Note: The first time I made this I used masking tape, for the tutorial I used duct tape. Feel free to use whatever tape you feel appropriate.
Apply tape to all sides and make sure to cut off the extra tape from the edges. Depending on how wide your tape is, you'll mostly cover the safety pins.
Take a little extra tape and cover the edges.
The final product should be small enough to fit easily into your camera bag, back pocket, coat, or whatever else you carry with you when you are taking photos.
Here are a few easy tips to remember when taking photographs through glass. There is one situation where Flect is not 100% effective and it is mentioned below.
Tip #1: Hover over the image to see a simple before/after comparison, or click the image to view a slightly larger side-by-side comparison. Download the full-res before and the full-res after shots to really understand how much reflection is being eliminated.
Note: Open the 2 photos in separate tabs and toggle between the two to help spot the smaller reflections.
Tip #2: This photo was taken at a slight angle and the reflections were eliminated. Pay attention to Tip #7 when shooting at extreme angles.
Tip #3: If you are taking photos from a moving vehicle, objects closer to the camera will have a bit of motion blur. You can fix this by shooting with a faster shutter speed or by shooting scenes farther away.
Tip #4: A wide lens and a dirty window could create difficult shooting situations. I was able to avoid this problem with this photo by shooting with a 35mm lens on a cropped-sensor body.
Tip #5: Almost all of my shots are made with small prime lenses. Shooting with a giant zoom lens may involve a bit more work.
Originally designed for hand-held use,
Flect works just as well with a tripod.
Tip #7: This works better when not shooting at an extreme angle. The above photo and this photo were both taken from the same spot, but the more parallel you get to the glass, the less effective it becomes.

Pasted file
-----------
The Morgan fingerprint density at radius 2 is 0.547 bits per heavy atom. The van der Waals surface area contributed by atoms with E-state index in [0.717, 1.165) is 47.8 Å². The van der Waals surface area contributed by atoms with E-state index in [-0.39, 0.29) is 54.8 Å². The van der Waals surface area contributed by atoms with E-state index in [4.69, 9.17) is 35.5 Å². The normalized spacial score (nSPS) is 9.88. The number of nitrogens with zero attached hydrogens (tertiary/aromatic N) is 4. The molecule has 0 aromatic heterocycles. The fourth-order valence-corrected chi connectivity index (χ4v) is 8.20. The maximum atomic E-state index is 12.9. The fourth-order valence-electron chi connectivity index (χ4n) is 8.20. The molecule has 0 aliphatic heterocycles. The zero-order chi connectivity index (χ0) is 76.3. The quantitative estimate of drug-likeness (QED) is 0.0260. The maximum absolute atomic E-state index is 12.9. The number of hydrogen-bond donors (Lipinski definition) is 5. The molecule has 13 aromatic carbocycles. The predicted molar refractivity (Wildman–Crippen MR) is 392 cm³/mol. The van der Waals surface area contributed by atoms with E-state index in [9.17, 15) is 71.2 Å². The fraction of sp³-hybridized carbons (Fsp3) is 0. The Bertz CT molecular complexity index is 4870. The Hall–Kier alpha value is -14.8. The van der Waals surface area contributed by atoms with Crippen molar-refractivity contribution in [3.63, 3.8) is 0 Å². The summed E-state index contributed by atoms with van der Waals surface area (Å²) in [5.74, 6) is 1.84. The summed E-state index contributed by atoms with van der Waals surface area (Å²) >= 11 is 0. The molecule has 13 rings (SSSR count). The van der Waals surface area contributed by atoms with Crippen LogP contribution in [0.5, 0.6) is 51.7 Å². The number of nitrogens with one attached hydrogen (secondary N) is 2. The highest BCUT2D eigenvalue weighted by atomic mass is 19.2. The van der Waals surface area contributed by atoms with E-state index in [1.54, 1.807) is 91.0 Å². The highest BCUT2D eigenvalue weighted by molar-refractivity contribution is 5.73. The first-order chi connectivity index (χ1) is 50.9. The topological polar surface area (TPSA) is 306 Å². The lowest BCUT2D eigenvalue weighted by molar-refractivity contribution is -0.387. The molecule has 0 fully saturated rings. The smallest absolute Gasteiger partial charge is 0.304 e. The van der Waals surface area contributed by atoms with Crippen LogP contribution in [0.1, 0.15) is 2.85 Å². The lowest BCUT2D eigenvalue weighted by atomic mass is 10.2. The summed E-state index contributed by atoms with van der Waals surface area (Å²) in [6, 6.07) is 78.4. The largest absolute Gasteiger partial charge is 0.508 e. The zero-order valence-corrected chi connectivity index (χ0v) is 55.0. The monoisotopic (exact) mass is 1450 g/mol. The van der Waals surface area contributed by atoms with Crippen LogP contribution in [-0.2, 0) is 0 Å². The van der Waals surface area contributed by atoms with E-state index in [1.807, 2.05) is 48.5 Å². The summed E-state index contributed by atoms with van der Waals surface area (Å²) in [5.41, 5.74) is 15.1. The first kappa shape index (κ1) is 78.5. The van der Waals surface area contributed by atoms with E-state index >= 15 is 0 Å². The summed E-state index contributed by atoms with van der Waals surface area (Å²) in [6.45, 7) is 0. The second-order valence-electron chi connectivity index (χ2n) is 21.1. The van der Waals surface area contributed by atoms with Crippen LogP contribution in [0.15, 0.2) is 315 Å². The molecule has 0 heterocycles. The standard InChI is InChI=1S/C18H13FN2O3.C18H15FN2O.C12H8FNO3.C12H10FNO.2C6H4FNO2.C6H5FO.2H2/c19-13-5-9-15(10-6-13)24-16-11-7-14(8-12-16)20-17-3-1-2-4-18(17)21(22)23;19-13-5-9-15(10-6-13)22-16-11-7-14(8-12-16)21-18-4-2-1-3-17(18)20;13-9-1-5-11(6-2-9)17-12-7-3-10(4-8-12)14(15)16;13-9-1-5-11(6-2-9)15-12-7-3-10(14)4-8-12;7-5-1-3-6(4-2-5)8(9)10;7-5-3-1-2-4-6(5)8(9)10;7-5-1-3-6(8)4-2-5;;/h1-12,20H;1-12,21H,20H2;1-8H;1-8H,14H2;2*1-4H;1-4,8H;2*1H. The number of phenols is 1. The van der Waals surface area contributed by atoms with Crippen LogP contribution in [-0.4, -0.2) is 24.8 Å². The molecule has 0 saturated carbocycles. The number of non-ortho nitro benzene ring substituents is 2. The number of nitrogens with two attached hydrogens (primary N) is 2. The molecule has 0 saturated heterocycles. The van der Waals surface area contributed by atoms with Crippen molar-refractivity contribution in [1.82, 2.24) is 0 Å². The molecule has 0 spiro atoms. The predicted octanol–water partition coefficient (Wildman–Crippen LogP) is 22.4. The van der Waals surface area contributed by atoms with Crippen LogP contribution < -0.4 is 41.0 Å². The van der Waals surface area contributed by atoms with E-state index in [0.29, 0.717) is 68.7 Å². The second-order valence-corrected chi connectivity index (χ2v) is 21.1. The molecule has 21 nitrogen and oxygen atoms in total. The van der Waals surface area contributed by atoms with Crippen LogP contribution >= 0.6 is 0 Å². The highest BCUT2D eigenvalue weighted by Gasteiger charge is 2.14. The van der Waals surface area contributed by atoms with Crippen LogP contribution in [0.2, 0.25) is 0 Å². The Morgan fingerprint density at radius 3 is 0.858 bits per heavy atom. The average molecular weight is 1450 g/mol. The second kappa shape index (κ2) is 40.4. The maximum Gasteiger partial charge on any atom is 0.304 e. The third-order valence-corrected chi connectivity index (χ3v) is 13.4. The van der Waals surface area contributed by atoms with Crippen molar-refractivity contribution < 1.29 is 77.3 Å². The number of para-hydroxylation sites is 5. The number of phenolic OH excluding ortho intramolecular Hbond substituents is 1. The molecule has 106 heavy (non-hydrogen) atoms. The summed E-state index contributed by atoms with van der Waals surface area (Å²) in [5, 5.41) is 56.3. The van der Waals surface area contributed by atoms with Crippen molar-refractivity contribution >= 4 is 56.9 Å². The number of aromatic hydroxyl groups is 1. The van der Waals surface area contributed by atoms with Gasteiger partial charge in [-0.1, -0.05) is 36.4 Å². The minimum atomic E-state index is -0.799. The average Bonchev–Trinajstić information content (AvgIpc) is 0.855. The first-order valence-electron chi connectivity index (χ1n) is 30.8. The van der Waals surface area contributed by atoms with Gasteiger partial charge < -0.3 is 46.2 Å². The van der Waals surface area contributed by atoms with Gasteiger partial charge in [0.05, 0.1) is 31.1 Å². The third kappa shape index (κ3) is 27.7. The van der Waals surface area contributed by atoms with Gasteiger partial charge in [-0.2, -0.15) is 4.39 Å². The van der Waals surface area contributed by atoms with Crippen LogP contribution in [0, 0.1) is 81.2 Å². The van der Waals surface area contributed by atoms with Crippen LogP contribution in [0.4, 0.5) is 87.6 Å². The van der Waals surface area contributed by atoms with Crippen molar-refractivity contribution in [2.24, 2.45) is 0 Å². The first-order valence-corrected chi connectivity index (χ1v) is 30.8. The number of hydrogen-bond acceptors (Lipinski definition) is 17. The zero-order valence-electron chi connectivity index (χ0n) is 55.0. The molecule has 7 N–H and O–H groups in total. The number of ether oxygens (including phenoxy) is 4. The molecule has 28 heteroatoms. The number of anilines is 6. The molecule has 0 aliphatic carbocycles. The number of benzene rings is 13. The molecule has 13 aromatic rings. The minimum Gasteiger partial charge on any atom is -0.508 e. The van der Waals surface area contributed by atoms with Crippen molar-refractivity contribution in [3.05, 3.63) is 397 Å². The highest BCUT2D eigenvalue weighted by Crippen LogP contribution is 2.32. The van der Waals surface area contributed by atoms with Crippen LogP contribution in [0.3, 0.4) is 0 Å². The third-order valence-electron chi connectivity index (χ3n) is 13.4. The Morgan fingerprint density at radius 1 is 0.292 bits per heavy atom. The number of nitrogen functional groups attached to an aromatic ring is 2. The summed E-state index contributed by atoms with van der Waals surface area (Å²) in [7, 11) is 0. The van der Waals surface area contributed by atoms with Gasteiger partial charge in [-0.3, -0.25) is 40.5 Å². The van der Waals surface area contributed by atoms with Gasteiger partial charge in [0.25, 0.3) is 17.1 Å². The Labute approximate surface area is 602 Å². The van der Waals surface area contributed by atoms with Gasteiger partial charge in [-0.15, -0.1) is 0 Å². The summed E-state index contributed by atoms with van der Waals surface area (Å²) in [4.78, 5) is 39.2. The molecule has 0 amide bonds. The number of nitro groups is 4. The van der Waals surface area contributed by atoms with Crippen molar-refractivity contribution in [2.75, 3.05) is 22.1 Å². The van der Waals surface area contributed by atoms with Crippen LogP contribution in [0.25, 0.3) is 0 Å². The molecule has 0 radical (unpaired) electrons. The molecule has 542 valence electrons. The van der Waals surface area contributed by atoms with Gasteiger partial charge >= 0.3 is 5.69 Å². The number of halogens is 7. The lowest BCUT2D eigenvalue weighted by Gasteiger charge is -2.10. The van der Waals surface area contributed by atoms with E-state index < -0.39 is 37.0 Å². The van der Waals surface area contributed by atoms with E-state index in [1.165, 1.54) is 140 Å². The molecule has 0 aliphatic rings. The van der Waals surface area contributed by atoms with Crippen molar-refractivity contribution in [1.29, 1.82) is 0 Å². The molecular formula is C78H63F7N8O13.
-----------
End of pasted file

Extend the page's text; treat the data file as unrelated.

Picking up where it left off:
Note: If you are concerned about this, you can try using a larger cut of fabric. I have not tested this though.
Nearly three weeks away from a beautiful train-trip to Seattle with my friend Brian and we were eager to be on our way. My gear was ready to go, except for one piece of equipment. I knew from previous trips that shooting photographs from a train was going to be difficult due to refections on the glass, but I knew of a commercial product that could help me out.
As I went to place an order I was lucky enough to discover it was completely backordered until I returned.
Knowing that I didn't have enough time to buy a product, but refusing to subject myself to unusable images, I designed a simple device that can be made with a few store-bought products and a half-hour of free time.
Returning from the trip, I told a few friends about my idea and received enough positive feedback to make this tutorial.
If you've taken the time to build one for yourself, please contact me to let me know what you think! Feel free to add your images to the Flickr pool or to send me an email letting me know your thoughts.
Thanks for taking the time to make it this far. Happy photographing!
My name is Michael Courier and I'm a performing arts and event photographer located in Chicago.
You can email me at michael.courier [at] gmail [dot] com or contact me through one of the following sites: